I want to take this opportunity to correct mistakes in John Merrill’s Nov. 3 column in which he reveals little knowledge about the discipline of women’s and gender studies.
The discipline is not a newcomer in higher education. Its first program was founded in 1970, and now undergraduate and graduate programs and departments have developed in every state at every level of higher education, from community colleges to major research universities. Students now receive doctorates in women’s studies. Virtually all university presses have special lists in women’s and gender studies. Establishing a department at MU reflects the development of the field and its strong institutional status in major universities across the country.
What questions does the discipline undertake? While there is nothing monolithic or uniform about the answers or approaches, the approaches do share a focus on discerning how structures of gender (i.e. identity, allocation of resources, economic and social rights and representations) are developed and challenged. While scholars in many departments undertake this study, the new department at MU reflects the strong disciplinary core that has developed over the past three decades.
The new department welcomes anyone who wants to participate in this field of study. It compares in many ways to the last “new department” established in MU’s College of Arts and Science about 30 years ago. Religious studies as a field was established when the study of religion became based in interdisciplinary research about religious groups and movements rather than being located in faith traditions. Just as the students and faculty in the religious studies department feel it is important to understand religion in today’s world, quite apart from their own affiliation, students and faculty in women’s and gender studies feel that it is important to understand the institution of gender, regardless of one’s body or gender identity.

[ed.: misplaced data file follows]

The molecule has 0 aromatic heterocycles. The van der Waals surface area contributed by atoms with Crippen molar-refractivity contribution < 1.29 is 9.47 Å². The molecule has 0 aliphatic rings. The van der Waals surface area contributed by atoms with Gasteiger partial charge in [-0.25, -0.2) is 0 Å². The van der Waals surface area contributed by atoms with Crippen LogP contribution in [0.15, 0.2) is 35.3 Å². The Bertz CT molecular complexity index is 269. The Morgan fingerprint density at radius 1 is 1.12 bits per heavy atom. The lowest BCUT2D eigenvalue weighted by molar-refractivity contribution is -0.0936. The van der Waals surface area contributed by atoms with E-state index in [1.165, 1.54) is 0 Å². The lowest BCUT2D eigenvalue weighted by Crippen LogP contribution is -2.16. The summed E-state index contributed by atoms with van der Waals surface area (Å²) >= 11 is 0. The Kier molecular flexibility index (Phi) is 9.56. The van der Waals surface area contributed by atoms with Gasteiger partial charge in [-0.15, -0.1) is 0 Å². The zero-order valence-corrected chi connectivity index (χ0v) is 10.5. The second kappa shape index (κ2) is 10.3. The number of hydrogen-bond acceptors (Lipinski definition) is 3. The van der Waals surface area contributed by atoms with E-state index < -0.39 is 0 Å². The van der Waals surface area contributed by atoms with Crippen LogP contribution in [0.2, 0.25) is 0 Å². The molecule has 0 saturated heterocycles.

Mr. Merrill says that the department faculty has “big plans” for the future. These are not plans — they are already underway, and much of the research has been supported by national research foundations, including Rockefeller, Ford, Macarthur, and the National Science Foundation. Research includes projects on: Hurricane Katrina and the consequences for women, the role of churches in preventing domestic violence, the status of sexual minorities in post-apartheid South Africa, United Nations outreach on human rights, the literary traditions of sexuality in developing capitalism, World Bank policy on economic development and its impact on women, political culture and gender in globalization, and the significance of AIDS in caring for children in effected households in South Africa. Moreover, the department was awarded a $500,000 grant from the National Science Foundation in 2007 to study the institutional practices that promote or hinder the advancement of women faculty in the science, technology, engineering and math fields.
Does the new department reflect a decentering of disciplinary and canonical institutions at the university? I hope so. For many of us, the university is precisely the place where students should be exposed to diverging methodologies, competing intellectual traditions and multiple “canons.”
Jacquelyn Litt can be reached at email@example.com.